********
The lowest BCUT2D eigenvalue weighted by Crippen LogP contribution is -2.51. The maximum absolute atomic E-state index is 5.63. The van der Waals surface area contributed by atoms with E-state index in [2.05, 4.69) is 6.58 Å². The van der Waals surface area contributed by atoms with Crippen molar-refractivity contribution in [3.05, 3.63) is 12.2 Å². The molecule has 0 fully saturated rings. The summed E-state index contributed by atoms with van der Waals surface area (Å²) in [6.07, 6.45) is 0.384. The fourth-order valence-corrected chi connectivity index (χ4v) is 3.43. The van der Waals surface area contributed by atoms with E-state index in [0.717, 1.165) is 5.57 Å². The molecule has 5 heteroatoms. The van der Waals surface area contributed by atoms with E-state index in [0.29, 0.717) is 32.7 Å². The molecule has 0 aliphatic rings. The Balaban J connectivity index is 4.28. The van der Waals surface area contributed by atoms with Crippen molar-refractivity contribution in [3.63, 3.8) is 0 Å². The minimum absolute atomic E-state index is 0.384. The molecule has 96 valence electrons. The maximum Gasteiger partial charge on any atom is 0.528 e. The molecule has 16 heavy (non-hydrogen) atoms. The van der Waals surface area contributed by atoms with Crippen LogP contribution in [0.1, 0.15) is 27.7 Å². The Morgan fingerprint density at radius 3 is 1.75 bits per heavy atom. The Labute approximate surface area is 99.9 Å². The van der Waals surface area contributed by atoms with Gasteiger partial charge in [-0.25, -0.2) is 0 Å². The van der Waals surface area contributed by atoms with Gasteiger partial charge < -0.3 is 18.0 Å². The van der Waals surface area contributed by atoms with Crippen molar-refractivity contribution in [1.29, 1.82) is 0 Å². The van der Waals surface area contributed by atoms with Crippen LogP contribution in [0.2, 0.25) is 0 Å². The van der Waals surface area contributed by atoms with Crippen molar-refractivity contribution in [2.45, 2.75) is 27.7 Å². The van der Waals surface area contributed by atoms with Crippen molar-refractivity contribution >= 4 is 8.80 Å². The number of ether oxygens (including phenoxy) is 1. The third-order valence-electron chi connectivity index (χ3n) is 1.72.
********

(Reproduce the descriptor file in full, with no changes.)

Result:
The lowest BCUT2D eigenvalue weighted by Crippen LogP contribution is -2.51. The maximum absolute atomic E-state index is 5.63. The van der Waals surface area contributed by atoms with E-state index in [2.05, 4.69) is 6.58 Å². The van der Waals surface area contributed by atoms with Crippen molar-refractivity contribution in [3.05, 3.63) is 12.2 Å². The molecule has 0 fully saturated rings. The summed E-state index contributed by atoms with van der Waals surface area (Å²) in [6.07, 6.45) is 0.384. The fourth-order valence-corrected chi connectivity index (χ4v) is 3.43. The van der Waals surface area contributed by atoms with E-state index in [0.717, 1.165) is 5.57 Å². The molecule has 5 heteroatoms. The van der Waals surface area contributed by atoms with E-state index in [0.29, 0.717) is 32.7 Å². The molecule has 0 aliphatic rings. The Balaban J connectivity index is 4.28. The van der Waals surface area contributed by atoms with Crippen molar-refractivity contribution in [3.63, 3.8) is 0 Å². The minimum absolute atomic E-state index is 0.384. The molecule has 96 valence electrons. The maximum Gasteiger partial charge on any atom is 0.528 e. The molecule has 16 heavy (non-hydrogen) atoms. The van der Waals surface area contributed by atoms with Crippen LogP contribution in [0.1, 0.15) is 27.7 Å². The Morgan fingerprint density at radius 3 is 1.75 bits per heavy atom. The Labute approximate surface area is 99.9 Å². The van der Waals surface area contributed by atoms with Gasteiger partial charge in [-0.25, -0.2) is 0 Å². The van der Waals surface area contributed by atoms with Gasteiger partial charge < -0.3 is 18.0 Å². The van der Waals surface area contributed by atoms with Crippen molar-refractivity contribution in [1.29, 1.82) is 0 Å². The van der Waals surface area contributed by atoms with Crippen LogP contribution in [0.2, 0.25) is 0 Å². The van der Waals surface area contributed by atoms with Crippen molar-refractivity contribution in [2.45, 2.75) is 27.7 Å². The van der Waals surface area contributed by atoms with Crippen molar-refractivity contribution >= 4 is 8.80 Å². The number of ether oxygens (including phenoxy) is 1. The third-order valence-electron chi connectivity index (χ3n) is 1.72.